Overall, I have worked at both companies where quality was held highly and others where it wasn’t the most important factor in the success of a product. You have to decide for yourself what’s most appropriate for what you’re doing. One thing that’s important is setting expectations correctly. Sometimes management will think that if you write a test, the software will be bug-free. There isn’t a single piece of non-trivial software that is bug-free, anywhere in the world.

Also, I came across this, which is a great description of various different types of software testing:

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“The Zone”

One of the mysteries of software development, as well as many other professions is the concept of “The Zone”.  This is also known as “The Flow”. Wikipedia defines it as this, “Flow is the mental state of operation in which the person is fully immersed in what he or she is doing by a feeling of energized focus, full involvement, and success in the process of the activity.” You can witness this in a sport such as basketball. I recall quotes from Michael Jordan, in the 90s, about a game he had in the NBA finals, and how he was in the zone, as he singlehandedly led his team to victory.

The fact is that when you’re in the zone, you’re performing way above your normal state, things come naturally, thought is mostly unconscious, and you have extreme focus, which ultimately lets you process things far more quickly and effectively. Ultimately, developers get in the zone too. I know when I’m in the zone, I’ve done multiple days work in what would otherwise take a few hours. This usually happens for a combination of reasons: being well rested, interest in what I’m doing, determination, and a concept of a goal that I want or need to achieve.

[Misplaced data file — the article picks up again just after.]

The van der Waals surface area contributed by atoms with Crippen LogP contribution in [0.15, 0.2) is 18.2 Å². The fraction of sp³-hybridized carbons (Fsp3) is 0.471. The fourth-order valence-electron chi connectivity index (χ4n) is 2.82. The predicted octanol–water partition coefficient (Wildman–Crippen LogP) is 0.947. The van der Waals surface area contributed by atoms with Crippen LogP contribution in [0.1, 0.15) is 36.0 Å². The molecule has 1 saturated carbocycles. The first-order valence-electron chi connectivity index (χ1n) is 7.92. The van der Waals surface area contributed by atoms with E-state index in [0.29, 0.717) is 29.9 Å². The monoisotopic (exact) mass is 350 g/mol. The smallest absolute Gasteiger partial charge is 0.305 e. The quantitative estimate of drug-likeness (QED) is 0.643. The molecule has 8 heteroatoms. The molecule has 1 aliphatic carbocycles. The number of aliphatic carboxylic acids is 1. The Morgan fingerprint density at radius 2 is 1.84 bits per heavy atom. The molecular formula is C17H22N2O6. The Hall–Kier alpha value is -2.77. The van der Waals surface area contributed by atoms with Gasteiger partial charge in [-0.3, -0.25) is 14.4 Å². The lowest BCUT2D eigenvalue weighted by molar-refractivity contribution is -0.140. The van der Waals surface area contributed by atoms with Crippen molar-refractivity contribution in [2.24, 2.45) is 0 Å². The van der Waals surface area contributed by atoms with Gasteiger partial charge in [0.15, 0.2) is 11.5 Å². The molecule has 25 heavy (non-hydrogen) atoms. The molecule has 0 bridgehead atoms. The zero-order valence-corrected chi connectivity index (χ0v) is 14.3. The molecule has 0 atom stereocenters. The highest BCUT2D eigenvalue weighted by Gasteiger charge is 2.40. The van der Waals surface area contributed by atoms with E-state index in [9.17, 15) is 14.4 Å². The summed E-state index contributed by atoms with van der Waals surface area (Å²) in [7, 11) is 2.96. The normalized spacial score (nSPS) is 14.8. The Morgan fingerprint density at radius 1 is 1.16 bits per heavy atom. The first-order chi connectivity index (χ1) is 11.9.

I know other developers I’ve worked with often talk about a similar process. A mentor of mine from years back once said that he often starts a project slowly. Then, when he’s working, suddenly things just “click” and he quickly makes up for lost time, and that’s why his performance was good. I think this happens to a lot of us. I believe that the moment when things “click” and suddenly in the course of a few days you get a massive amount of work done is “The Zone”. In software development, the zone doesn’t happen all the time, and it needs to be realized that it’s important when it does.

Breaking the Zone

One of the challenges is the zone is working in an office workplace, where there are potentially a lot of distractions to remove you from the zone.  Mostly, I find these to be other employees.  Ironically, the lower you are in the chain, the more zone opportunities you will have, because generally you have less points of contact.  Each time, as a developer, I’m interrupted, it can be as short as 10 minutes and as long as an hour before I re-enter “The Zone”.  This kind of productivity loss should be considered unacceptable for most companies.  If you’re a company saving a few dollars by keeping the employees crunched together, shame on you.  It provides more stress for your developers, who are often, not a social bunch to start with.

Keeping the Zone

Obviously, as Joel Spolsky suggests, giving each person their own office is a big help, because it reduces the temptation to distract others.  This is a huge benefit, but it’s probably not possible for every company.  In general, I think high wall cubicles are also fine.  Noise levels should be kept in check by management and policy: Keep outloud music to a minimum, personal conversations should be taken elsewhere, and impromptu meetings should be a rarity and should occur in conference rooms.  This policy should be enforced and if someone is violating it, they should be asked to be more considerate.  Having inconsiderate neighbors is never a good experience.